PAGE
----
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Saturday, January 23, 2021

Delaware's Bloomdoggle*!

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Rick Jensen
Rick Jensen
Rick Jensen is Delaware’s Award-Winning Conservative Talk Show Host on 1150AM WDEL and 93.7FM HD3, Streaming live on WDEL.com from 1pm – 4pm EDT. Contact Rick at rick@wdel.com, or follow him on Twitter @Jensen1150WDEL.

What would you do to a couple of rich guys who brought workers in from Mexico illegally to work in their state of the art manufacturing plant and paid them only $2.66 an hour? What if they brought them in on a travel visa, not a work visa, making it illegal for them to work in this country? What if they paid them by direct deposit into a bank in Mexico, as opposed to an American bank subject to American regulators? What if they got caught and you’re the judge?

Do you:

A: Fine them into bankruptcy for violating U.S. immigration laws and ripping off hard-working laborers?

B: Fine them into bankruptcy while fully prosecuting them and using them as an example with a multimedia national PerpWalk?

C: Quietly let them off with a $6,100 civil penalty fine?

The reason this column exists is because you are not in a position of power to pick “A” or “B.”

Eric Kurhi and Brandon Bailey reported in the San Jose Mercury News that Mexicans were bused 1,300 miles into northern California to do welding and other jobs, which I presume U.S. citizens within a 1,300 mile radius of heavily liberal, wealthy Democratic Sunnyvale, California, refuse to do.

The men worked 51 hours a week for Bloom Energy and were not paid overtime. They were provided fabulous motel accommodations and 50 dollars cash each day for meals. Cash is, quite coincidentally, difficult to trace. If any of this appears to be accidental and certainly nothing like high-end human smuggling, consider the method of payment. The workers were not paid in U.S. dollars or in U.S. checks that might be easily traced. They were paid their handsome $2.66 per hour in pesos via transfers to a bank in Chihuahua, Mexico. Oh, Chihuahua!

Oops. Sorry. Oh, Chihuahua! This is all some unfortunate error that could not possibly have been planned. The illegal visas, the low pay, the bus, the bank transfers in Chihuahua, the cash for meals, every bit of it is just some terrible coincidence that could not possibly be planned, for if it was, then that would illegal immigrant smuggling.  That would be human trafficking for illegal purposes and we certainly cannot believe that these wonderful people who happen to deposit millions of dollars from U.S. taxpayers to offset the real cost of the energy they sell would do anything untoward. After all, Bloom Energy is “green,” well-connected to the Democratic Party and its crony capitalist connections stretch from Sunnyvale, California, to Delaware.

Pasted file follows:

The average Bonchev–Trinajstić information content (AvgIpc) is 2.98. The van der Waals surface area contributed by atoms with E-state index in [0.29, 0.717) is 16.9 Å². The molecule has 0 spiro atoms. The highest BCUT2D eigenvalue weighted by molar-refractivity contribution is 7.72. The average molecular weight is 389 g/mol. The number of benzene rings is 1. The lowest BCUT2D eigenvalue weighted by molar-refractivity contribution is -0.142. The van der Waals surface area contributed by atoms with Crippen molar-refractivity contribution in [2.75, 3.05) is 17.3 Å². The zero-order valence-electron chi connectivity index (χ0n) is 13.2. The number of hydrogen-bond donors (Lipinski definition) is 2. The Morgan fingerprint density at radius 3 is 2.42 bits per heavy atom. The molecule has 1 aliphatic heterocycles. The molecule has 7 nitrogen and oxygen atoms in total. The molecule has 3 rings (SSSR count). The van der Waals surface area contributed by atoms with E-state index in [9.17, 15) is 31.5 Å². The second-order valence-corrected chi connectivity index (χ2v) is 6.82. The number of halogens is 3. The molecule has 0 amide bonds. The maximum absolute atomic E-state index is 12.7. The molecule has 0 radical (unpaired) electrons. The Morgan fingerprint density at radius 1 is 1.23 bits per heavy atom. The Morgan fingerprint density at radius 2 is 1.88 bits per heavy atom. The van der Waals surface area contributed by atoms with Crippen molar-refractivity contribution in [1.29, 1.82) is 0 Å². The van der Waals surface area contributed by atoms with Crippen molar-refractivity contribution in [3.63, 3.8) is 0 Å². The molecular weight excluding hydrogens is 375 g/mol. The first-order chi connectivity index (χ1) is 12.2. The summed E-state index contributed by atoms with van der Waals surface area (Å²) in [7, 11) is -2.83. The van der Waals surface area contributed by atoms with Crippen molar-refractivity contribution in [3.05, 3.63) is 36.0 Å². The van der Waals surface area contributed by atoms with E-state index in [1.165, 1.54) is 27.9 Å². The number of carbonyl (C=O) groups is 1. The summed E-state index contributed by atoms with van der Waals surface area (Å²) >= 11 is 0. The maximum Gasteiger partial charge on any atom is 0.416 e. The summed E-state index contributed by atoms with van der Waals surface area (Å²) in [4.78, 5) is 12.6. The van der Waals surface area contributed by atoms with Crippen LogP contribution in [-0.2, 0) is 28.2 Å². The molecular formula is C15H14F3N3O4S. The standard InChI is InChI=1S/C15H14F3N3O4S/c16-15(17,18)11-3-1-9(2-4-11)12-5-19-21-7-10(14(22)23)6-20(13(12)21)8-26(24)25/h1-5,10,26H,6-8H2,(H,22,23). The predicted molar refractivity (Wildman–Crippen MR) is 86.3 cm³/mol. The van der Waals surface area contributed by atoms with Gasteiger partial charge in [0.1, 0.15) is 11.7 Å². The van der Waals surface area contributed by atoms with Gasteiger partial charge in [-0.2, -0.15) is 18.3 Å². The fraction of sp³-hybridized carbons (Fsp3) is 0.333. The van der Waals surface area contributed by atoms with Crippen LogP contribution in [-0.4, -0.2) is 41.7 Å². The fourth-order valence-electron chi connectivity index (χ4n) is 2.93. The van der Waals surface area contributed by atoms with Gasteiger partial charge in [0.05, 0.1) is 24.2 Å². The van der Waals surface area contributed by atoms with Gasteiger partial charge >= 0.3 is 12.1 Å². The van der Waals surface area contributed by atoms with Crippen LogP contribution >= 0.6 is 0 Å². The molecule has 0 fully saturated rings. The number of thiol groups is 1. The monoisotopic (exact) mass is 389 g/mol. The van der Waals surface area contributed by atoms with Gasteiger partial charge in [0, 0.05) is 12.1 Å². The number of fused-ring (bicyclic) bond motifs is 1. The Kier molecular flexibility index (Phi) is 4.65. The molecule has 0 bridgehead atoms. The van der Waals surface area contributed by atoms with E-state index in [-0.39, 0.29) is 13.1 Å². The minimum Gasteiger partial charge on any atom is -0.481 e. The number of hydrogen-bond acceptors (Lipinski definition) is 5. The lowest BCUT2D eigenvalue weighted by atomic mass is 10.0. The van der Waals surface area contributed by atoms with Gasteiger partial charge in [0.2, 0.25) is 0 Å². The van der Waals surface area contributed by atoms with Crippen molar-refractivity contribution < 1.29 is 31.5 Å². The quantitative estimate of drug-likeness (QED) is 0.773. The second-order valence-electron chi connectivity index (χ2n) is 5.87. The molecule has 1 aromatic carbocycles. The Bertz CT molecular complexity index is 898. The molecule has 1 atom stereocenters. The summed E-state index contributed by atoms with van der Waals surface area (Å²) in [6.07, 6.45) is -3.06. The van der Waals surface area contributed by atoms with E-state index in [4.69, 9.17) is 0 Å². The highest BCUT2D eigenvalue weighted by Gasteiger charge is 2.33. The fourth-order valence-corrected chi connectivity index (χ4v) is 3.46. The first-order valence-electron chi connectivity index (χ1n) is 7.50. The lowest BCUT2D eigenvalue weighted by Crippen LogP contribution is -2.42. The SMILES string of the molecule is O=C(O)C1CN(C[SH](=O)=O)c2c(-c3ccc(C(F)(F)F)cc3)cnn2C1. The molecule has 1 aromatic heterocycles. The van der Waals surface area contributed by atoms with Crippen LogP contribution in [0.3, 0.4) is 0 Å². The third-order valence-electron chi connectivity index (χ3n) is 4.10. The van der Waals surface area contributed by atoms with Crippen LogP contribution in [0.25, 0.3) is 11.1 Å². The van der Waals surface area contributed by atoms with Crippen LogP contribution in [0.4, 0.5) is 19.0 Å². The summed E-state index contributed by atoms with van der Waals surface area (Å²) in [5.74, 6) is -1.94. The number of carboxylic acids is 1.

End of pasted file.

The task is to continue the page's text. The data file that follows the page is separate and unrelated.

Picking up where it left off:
In Delaware, the Governor is so impressed with Bloom Energy’s “Green” marketing that he compelled his fellow Democrats who control every branch of state government to declare Bloom’s natural gas fuel a “renewable energy.”  Considering natural gas has a tendency to dissipate, the state legislature in your state could use the logic of Delaware Democrats and declare oil to be renewable, too; just pour your used engine oil into the ground and voila! It gets renewed! Please pay no attention to the Governor’s campaign contributions from one of Bloom’s biggest investment firms. Please disregard the Governor’s payments to a PR firm and activities to create his “national brand.”

Oh, Chihuahua!

While Fisker is often called The Delaware Debacle, the Bloom funding scheme could be the Bloomdoggle*.  Considering the energy industry is arguably the most highly regulated industry in the U.S., how difficult would it be for a state government to compel a power company to siphon money from their unsuspecting Delmarva Power customers to a company, Bloom, that promises to build something brand new and “green:” big boxes of chemical reaction energy production?  Not a problem if traditional investment vehicles, tax breaks and infrastructure incentives are involved. But if the plan is too controversial to risk public rejection, one could simply command the power company to bill its customers a little extra and pass that money straight through to Bloom. No one else in the state pays. Only Delmarva Power customers, who have now become unwitting venture capitalists without dividends or stock to cash, whose monthly investment is not even shown on their monthly bill.

The Bloomdoggle* is not as ham-handed as the Sunnyvale Smuggle … and certainly not as obviously prosecutable … but it does make one wonder, “How do they get away with it?”

*Bloomdoggle: Government scheme of putting citizens’ money into the pockets of politicians’ corporate cronies without the citizens’ permission.  

© Copyright 2013 Rick Jensen, distributed exclusively by Cagle Cartoons newspaper syndicate.


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Latest News

State cases continue to decline as mass vaccinations start; here’s where to be tested

State Walgreens have given 100,000 tests to Delaware residents.

Back-and-forth game ends with St. E beating Sanford 62-57

The two powerhouse teams haven't played each other since January 2015.

Founder’s Folio: Peaceful transitions of power and the importance of states’ rights

When John Adams conceded to Thomas Jefferson in 1800, the concept of a peaceful transition was set.
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